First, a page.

With record high levels of revenues as well as billions of dollars in federal stimulus funding provided to the state, Alabama’s elected officials should be having an open and frank discussion with citizens about the proper scope of government and the level of taxes and spending necessary to finance state operations. Unfortunately, Alabamians often hear most from the people and special interests who benefit most from the spoils of an ever-expanding government. Our citizens need clear, non-partisan analysis of government taxation and spending, focused exclusively on the interests of residents and taxpayers.
The goal of the Alabama Policy Institute is to protect the pocketbooks of hard-working Alabamians and ensure the government spends taxpayers’ hard-earned money responsibly and efficiently on essential government services. API produces substantive policy analysis, educates the public on its findings, and promotes fiscal policy ideas centered around the principles of limited government, the free market, and the liberty of individuals and families to choose where their money goes.
Limited government is fundamentally the purpose of our founding constitutional rights. When the government inserts itself as an overprotective entity it is impinging on our guaranteed liberties as a people. It is important for Alabamians to stand up as a form of balance of power and our obligation as citizens to demand limited government.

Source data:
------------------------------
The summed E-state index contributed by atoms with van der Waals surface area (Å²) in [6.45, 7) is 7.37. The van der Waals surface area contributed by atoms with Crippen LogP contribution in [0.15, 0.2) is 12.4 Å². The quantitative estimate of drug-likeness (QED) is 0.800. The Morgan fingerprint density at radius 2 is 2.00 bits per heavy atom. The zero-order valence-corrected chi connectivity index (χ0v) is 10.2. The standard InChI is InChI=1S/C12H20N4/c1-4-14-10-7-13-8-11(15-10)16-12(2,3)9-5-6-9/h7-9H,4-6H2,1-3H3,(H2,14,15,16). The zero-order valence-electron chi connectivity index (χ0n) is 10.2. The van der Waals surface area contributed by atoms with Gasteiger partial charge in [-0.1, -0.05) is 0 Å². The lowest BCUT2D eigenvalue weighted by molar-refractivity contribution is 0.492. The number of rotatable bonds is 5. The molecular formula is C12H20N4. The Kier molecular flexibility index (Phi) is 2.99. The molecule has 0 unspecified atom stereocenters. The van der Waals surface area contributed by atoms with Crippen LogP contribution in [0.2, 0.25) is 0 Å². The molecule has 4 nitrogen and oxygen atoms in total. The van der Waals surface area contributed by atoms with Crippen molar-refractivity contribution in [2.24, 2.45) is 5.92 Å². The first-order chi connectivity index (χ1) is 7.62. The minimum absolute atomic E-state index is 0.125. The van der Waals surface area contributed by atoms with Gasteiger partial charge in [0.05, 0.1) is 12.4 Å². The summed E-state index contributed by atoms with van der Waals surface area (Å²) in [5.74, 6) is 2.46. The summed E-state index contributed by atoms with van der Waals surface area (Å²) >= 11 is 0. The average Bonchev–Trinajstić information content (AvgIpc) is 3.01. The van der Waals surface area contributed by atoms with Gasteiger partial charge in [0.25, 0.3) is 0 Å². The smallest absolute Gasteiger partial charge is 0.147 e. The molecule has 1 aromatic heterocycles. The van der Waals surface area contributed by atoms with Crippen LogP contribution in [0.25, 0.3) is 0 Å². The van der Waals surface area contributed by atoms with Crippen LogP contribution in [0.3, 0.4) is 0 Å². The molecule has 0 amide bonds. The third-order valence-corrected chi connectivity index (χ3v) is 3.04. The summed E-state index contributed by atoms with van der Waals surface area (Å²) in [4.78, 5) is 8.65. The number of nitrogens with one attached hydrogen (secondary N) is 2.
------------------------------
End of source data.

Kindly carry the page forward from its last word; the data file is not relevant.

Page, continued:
Taxes are necessary to fund core government services, but tax policy should be structured to broaden the tax base while lowering rates overall. Taxes should consume as small a portion of income as possible, should not interfere with economic growth and investment, and should not place the state at a competitive disadvantage. When taxes are low, government spending and regulation are consequently restrained, a core principle of free market government.
State Sen. Chris Elliott (R-Josephine) feels that a push for Medicaid expansion could come from Republican legislators when the new legislative quadrennium starts in March
As Governor Kay Ivey prepares to enter her second full term in office, could permanent tax relief finally be in the cards for Alabamians? The